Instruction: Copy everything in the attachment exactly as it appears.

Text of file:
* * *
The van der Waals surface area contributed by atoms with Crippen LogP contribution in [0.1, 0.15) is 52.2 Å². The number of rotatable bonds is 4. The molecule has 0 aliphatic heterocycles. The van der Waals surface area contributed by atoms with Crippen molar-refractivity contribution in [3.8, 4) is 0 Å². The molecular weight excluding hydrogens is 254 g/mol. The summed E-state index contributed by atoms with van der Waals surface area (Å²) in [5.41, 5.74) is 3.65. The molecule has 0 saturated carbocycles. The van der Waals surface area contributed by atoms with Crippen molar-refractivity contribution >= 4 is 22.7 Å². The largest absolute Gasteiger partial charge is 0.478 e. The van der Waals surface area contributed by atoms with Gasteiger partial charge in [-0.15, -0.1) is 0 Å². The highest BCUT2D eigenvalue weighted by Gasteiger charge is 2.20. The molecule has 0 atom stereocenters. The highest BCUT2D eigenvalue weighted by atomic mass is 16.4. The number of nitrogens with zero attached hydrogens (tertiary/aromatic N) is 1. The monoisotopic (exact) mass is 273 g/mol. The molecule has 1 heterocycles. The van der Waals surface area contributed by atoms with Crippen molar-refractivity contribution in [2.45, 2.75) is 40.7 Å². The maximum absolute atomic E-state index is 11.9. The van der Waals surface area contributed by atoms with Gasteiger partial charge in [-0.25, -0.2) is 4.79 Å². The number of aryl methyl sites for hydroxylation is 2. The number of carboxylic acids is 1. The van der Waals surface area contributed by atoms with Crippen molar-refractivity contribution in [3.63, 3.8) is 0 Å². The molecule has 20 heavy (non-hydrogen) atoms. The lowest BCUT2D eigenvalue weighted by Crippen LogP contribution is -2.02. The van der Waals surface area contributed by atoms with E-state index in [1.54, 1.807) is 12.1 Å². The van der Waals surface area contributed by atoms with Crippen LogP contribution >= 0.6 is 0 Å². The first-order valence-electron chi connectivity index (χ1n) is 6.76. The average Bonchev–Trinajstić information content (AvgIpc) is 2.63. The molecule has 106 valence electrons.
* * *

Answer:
The van der Waals surface area contributed by atoms with Crippen LogP contribution in [0.1, 0.15) is 52.2 Å². The number of rotatable bonds is 4. The molecule has 0 aliphatic heterocycles. The van der Waals surface area contributed by atoms with Crippen molar-refractivity contribution in [3.8, 4) is 0 Å². The molecular weight excluding hydrogens is 254 g/mol. The summed E-state index contributed by atoms with van der Waals surface area (Å²) in [5.41, 5.74) is 3.65. The molecule has 0 saturated carbocycles. The van der Waals surface area contributed by atoms with Crippen molar-refractivity contribution >= 4 is 22.7 Å². The largest absolute Gasteiger partial charge is 0.478 e. The van der Waals surface area contributed by atoms with Gasteiger partial charge in [-0.15, -0.1) is 0 Å². The highest BCUT2D eigenvalue weighted by Gasteiger charge is 2.20. The molecule has 0 atom stereocenters. The highest BCUT2D eigenvalue weighted by atomic mass is 16.4. The number of nitrogens with zero attached hydrogens (tertiary/aromatic N) is 1. The monoisotopic (exact) mass is 273 g/mol. The molecule has 1 heterocycles. The van der Waals surface area contributed by atoms with Crippen molar-refractivity contribution in [2.45, 2.75) is 40.7 Å². The maximum absolute atomic E-state index is 11.9. The van der Waals surface area contributed by atoms with Gasteiger partial charge in [-0.25, -0.2) is 4.79 Å². The number of aryl methyl sites for hydroxylation is 2. The number of carboxylic acids is 1. The van der Waals surface area contributed by atoms with Crippen molar-refractivity contribution in [3.63, 3.8) is 0 Å². The molecule has 20 heavy (non-hydrogen) atoms. The lowest BCUT2D eigenvalue weighted by Crippen LogP contribution is -2.02. The van der Waals surface area contributed by atoms with E-state index in [1.54, 1.807) is 12.1 Å². The van der Waals surface area contributed by atoms with Crippen LogP contribution >= 0.6 is 0 Å². The first-order valence-electron chi connectivity index (χ1n) is 6.76. The average Bonchev–Trinajstić information content (AvgIpc) is 2.63. The molecule has 106 valence electrons.